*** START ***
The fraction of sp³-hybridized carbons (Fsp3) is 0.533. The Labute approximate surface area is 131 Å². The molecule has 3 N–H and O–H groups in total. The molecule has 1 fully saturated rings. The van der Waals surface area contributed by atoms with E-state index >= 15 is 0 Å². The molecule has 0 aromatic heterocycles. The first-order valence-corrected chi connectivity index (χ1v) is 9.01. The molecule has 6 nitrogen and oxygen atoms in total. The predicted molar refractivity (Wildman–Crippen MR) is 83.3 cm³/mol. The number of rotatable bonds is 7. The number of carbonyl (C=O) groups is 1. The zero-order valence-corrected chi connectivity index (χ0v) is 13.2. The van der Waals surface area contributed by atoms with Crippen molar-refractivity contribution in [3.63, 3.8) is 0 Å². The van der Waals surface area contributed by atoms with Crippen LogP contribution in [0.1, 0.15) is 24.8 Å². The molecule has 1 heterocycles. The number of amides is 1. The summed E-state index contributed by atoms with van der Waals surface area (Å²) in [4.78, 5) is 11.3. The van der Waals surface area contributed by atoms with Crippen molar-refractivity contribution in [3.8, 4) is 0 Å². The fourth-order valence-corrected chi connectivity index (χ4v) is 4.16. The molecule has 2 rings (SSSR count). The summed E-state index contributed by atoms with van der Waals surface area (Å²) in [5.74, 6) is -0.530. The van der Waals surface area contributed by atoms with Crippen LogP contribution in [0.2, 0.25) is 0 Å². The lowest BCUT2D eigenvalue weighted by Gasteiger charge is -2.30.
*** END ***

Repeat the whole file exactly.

The fraction of sp³-hybridized carbons (Fsp3) is 0.533. The Labute approximate surface area is 131 Å². The molecule has 3 N–H and O–H groups in total. The molecule has 1 fully saturated rings. The van der Waals surface area contributed by atoms with E-state index >= 15 is 0 Å². The molecule has 0 aromatic heterocycles. The first-order valence-corrected chi connectivity index (χ1v) is 9.01. The molecule has 6 nitrogen and oxygen atoms in total. The predicted molar refractivity (Wildman–Crippen MR) is 83.3 cm³/mol. The number of rotatable bonds is 7. The number of carbonyl (C=O) groups is 1. The zero-order valence-corrected chi connectivity index (χ0v) is 13.2. The van der Waals surface area contributed by atoms with Crippen molar-refractivity contribution in [3.63, 3.8) is 0 Å². The van der Waals surface area contributed by atoms with Crippen LogP contribution in [0.1, 0.15) is 24.8 Å². The molecule has 1 heterocycles. The number of amides is 1. The summed E-state index contributed by atoms with van der Waals surface area (Å²) in [4.78, 5) is 11.3. The van der Waals surface area contributed by atoms with Crippen molar-refractivity contribution in [3.8, 4) is 0 Å². The fourth-order valence-corrected chi connectivity index (χ4v) is 4.16. The molecule has 2 rings (SSSR count). The summed E-state index contributed by atoms with van der Waals surface area (Å²) in [5.74, 6) is -0.530. The van der Waals surface area contributed by atoms with Crippen LogP contribution in [0.2, 0.25) is 0 Å². The lowest BCUT2D eigenvalue weighted by Gasteiger charge is -2.30.